The concept of Santa Claus is a fantastic one. We can all appreciate the spirit of generosity Santa promotes. I too believe that it is better to give than receive. But I don’t believe the act of giving should leave people in debt long after the Christmas season ends.
The idea of Santa puts unrealistic expectations on parents. Children believe Santa can make anything in his workshop. They don’t understand if their toy is out of stock on amazon.com. The letters to dear Saint Nick send parents on a frantic holiday scavenger hunt. Yearly. My kids always seem to ask for the toy of the season. How do they know? We don’t even have cable.
I find the amount of money spent on Christmas, in general, and Santa presents, in particular, shocking. I know parents who spend thousands of dollars on Christmas. Dollars they don't have. Financed by credit cards. Or worse. HELOCs. And I see parents who can't even afford presents purchased on credit.
What message are we sending? We are fulfilling instantaneous wants. We are using presents as a benchmark for good behaviour. We are, in fact, lying to our children.
I didn't grow up with Santa... (or the Easter Bunny or the Tooth Fairy... but those are tales for another day...) so we have adopted my husband's traditions for our kids... with a few updates.
1. Santa is magic.
2. Santa brings all the presents.
3. Santa doesn't bring electronics.
4. Santa wraps presents.
5. All presents are opened on Christmas morning.
How can we keep the magic present without sacrificing our financial futures?
We don't break the bank at Christmas. Do the kids get everything they ask for? No. Are they still spoiled? Probably.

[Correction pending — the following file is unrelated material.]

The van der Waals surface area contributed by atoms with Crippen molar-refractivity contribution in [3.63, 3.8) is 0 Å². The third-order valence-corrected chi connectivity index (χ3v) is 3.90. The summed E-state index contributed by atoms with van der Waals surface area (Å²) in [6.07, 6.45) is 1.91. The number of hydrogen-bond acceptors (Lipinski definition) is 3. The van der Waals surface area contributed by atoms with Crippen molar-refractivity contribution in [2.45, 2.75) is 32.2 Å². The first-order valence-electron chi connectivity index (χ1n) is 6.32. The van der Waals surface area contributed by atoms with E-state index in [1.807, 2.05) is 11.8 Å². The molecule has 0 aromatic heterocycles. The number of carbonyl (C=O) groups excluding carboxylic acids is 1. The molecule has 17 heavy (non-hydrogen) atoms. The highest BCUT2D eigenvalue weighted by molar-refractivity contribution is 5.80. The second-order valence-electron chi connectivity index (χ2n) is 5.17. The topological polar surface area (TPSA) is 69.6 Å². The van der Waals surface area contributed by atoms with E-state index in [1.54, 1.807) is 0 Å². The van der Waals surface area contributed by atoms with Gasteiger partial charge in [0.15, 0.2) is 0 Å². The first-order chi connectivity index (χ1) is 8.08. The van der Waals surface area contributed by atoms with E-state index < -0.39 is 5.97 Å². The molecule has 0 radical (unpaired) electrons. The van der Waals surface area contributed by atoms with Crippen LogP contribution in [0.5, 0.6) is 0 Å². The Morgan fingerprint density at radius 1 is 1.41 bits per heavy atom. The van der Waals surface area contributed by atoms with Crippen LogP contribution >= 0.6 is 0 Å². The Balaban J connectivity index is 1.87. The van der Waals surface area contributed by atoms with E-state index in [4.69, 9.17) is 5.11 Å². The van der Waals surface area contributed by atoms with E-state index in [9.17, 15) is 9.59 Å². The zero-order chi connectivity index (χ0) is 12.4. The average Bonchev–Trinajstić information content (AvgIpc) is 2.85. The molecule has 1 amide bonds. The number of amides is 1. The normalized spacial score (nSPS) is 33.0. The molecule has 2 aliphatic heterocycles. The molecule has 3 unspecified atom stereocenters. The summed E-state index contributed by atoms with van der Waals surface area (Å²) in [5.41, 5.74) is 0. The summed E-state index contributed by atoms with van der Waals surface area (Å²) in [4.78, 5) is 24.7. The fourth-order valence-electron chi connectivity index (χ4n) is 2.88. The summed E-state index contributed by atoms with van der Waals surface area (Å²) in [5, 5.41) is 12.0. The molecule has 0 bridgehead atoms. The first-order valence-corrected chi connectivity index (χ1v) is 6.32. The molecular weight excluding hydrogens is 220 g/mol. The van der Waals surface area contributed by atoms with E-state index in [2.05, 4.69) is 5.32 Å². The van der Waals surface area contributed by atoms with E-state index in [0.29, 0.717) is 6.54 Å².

I'd like to scale back Christmas. And, to some extent, we already have. We email our Christmas letter. We do most of our shopping online. We prepare for Christmas in advance. There is still room for improvement. And it could be worse... at least Santa doesn't put up the Christmas tree on Christmas Eve.
This year, look beyond the stuff. Think about presents money can't buy. Time. Memories. Experiences. Steer Christmas magic back to its origins... the spirit of generosity.
Friday, December 8, 2017
Friday, December 1, 2017
Congratulations to all you amazing authors out there who completed the #nanowrimo challenge! If you didn't complete the challenge this year... Keep your chin (and word count) up!
Here's a recap of my Writing Wisdom Series...
Here's a recap of my Writing Wisdom Series...
Once Halloween’s over, we start the fast track to Christmas, with stops—NaNoWriMo and American Thanksgiving—along the way. To mark the month many writers dedicate to completing the NaNoWriMo competition, I thought it fitting to feature some writing wisdom.
Writing tip #1: Use a style guide.
A style guide is a place to record details about your characters, stylistic choices, spelling conventions. I used style guides as an editing tool before I ever realized its potential application in the writing process. Using a style guide is an efficient and organized invention strategy. And it’s a convenient method to help prevent the inconsistencies—Mary’s eyes stay blue throughout the story, ‘e-mail’ and ‘email’ aren’t used in the same text—that drive a reader crazy.
Before you write your first draft, think about using a style guide. I know I will.
Writing tip #2: Block the critic.